Yet there is also forcefulness in Dorfman’s approach. He insists that if he is able to inventory the errors of Allende, then surely those on the other side — about thirty percent of Chile’s population, according to the film — must recognize the horrors committed by Pinochet’s government. “There are things upon which we cannot compromise in that attempt to create a world of togetherness, and one of these is that we cannot agree to the demand that we forget our dead. There can only be a true dialogue if both sides are willing to jump over that wall. But one of the sides has to start the process of jumping. I don’t mind being the first one to do it, again and again, until the wall diminishes enough so that we can see each other across the divide. If enough of us try, maybe something will change.” These words can easily be applied to other contemporary situations. Think of the American soldiers greeted as desecrators, rather than liberators, by an Iraqi population still partially beholden to their departed despot.


Thankfully, A Promise to the Dead doesn’t belabour such resonances. When Dorfman mentions having been near ground zero on two cataclysmic September 11ths (in Chile in 1973 and New York in 2001), Raymont resists the temptation to cut to toppled towers. The director’s hallmarks of subtlety and restraint are evident, but there’s also a richness to the images that torpedoes the notion that style and substance need be exclusive concepts. “I don’t think there’s any point in making a film unless you do it to the highest standards,” says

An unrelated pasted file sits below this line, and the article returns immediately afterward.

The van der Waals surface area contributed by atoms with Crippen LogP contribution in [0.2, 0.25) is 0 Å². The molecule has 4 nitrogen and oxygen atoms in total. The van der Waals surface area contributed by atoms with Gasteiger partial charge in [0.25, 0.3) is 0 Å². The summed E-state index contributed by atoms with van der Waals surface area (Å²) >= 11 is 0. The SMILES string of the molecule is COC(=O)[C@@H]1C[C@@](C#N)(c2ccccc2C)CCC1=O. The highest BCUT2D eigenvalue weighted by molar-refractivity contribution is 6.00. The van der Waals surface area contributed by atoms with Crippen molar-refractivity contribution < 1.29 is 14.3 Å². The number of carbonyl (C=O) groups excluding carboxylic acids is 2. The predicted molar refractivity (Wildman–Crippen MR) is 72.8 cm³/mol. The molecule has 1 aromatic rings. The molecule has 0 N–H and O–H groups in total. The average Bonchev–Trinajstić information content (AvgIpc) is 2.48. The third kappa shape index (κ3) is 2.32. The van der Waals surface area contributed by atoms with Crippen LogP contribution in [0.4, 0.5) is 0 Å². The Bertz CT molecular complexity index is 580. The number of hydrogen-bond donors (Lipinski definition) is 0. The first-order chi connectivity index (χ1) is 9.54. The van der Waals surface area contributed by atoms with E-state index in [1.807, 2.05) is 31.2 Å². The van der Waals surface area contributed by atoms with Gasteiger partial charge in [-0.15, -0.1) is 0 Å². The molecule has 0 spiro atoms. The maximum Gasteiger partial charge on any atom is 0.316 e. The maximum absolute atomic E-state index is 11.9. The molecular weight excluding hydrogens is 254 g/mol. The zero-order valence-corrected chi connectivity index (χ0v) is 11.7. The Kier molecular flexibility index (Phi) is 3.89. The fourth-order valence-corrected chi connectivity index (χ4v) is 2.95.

Raymont, referring back to the arduous mix session a few hours earlier. “If you’re shooting in hi-def, there’s no excuse for not being very beautiful. Every frame should be beautiful, even in stories of horror. I get frustrated with grainy, sloppy, out-of-focus material.”
Raymont’s commitment is to accountability behind the camera, rather than in front of it. “It works for some types of filmmaking,” he says of the director-as-star tactic popularized by the grandstanding likes of Michael Moore. “The type of filmmaking I prefer and the one that I have done for thirty-five years — the John Griersonian school, I suppose — is where the filmmaker is invisible.” By contrast, he believes that his collaborators deserve a turn in the spotlight. He’s quick to deflect praise in their direction. “It’s very much a team effort. I make a point of talking about my editor, Michelle Hozer; my composer, Mark Korven; my cinematographer, Mark Ellam; and our translator, Yunit Armangal. These people are integral to my ability to do what I do. It’s very much like a family. I was in the cutting room from New Year’s until last month. That’s five months in a room with Michelle. We were cutting and re-cutting, changing and restructuring, and testing. She’s as much the filmmaker as I am, that’s what I think.”